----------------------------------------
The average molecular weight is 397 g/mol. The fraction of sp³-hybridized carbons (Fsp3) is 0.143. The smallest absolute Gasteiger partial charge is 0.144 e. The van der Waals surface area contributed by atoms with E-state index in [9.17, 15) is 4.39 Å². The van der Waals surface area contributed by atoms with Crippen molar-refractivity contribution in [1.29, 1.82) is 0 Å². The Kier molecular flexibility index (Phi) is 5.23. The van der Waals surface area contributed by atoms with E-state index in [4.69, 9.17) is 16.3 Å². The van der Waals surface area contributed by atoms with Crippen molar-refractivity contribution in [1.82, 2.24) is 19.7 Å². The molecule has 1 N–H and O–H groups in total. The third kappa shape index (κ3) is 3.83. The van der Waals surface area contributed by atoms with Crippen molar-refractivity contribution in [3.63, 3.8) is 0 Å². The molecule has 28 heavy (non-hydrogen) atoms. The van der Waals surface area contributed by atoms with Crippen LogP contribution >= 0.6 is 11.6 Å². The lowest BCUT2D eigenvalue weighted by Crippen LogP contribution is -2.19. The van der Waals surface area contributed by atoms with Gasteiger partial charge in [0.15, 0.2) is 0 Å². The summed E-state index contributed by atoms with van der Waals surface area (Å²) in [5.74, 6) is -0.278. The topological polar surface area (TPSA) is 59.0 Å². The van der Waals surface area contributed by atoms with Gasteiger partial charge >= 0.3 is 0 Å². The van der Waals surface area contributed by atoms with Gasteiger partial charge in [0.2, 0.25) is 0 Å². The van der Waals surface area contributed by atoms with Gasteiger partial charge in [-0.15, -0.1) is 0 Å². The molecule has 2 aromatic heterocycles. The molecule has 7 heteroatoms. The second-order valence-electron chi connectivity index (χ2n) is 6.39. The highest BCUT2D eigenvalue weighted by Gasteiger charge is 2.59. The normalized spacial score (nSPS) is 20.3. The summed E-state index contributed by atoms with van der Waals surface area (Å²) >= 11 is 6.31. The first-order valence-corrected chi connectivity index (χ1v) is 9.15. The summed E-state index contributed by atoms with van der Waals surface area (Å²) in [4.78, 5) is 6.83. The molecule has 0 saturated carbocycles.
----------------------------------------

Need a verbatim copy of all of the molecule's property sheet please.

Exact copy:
The average molecular weight is 397 g/mol. The fraction of sp³-hybridized carbons (Fsp3) is 0.143. The smallest absolute Gasteiger partial charge is 0.144 e. The van der Waals surface area contributed by atoms with E-state index in [9.17, 15) is 4.39 Å². The van der Waals surface area contributed by atoms with Crippen molar-refractivity contribution in [1.29, 1.82) is 0 Å². The Kier molecular flexibility index (Phi) is 5.23. The van der Waals surface area contributed by atoms with E-state index in [4.69, 9.17) is 16.3 Å². The van der Waals surface area contributed by atoms with Crippen molar-refractivity contribution in [1.82, 2.24) is 19.7 Å². The molecule has 1 N–H and O–H groups in total. The third kappa shape index (κ3) is 3.83. The van der Waals surface area contributed by atoms with Crippen molar-refractivity contribution in [3.63, 3.8) is 0 Å². The molecule has 28 heavy (non-hydrogen) atoms. The van der Waals surface area contributed by atoms with Crippen LogP contribution >= 0.6 is 11.6 Å². The lowest BCUT2D eigenvalue weighted by Crippen LogP contribution is -2.19. The van der Waals surface area contributed by atoms with Gasteiger partial charge in [0.15, 0.2) is 0 Å². The summed E-state index contributed by atoms with van der Waals surface area (Å²) in [5.74, 6) is -0.278. The topological polar surface area (TPSA) is 59.0 Å². The van der Waals surface area contributed by atoms with Gasteiger partial charge >= 0.3 is 0 Å². The van der Waals surface area contributed by atoms with Gasteiger partial charge in [0.2, 0.25) is 0 Å². The van der Waals surface area contributed by atoms with Gasteiger partial charge in [-0.15, -0.1) is 0 Å². The molecule has 2 aromatic heterocycles. The molecule has 7 heteroatoms. The second-order valence-electron chi connectivity index (χ2n) is 6.39. The highest BCUT2D eigenvalue weighted by Gasteiger charge is 2.59. The normalized spacial score (nSPS) is 20.3. The summed E-state index contributed by atoms with van der Waals surface area (Å²) >= 11 is 6.31. The first-order valence-corrected chi connectivity index (χ1v) is 9.15. The summed E-state index contributed by atoms with van der Waals surface area (Å²) in [4.78, 5) is 6.83. The molecule has 0 saturated carbocycles.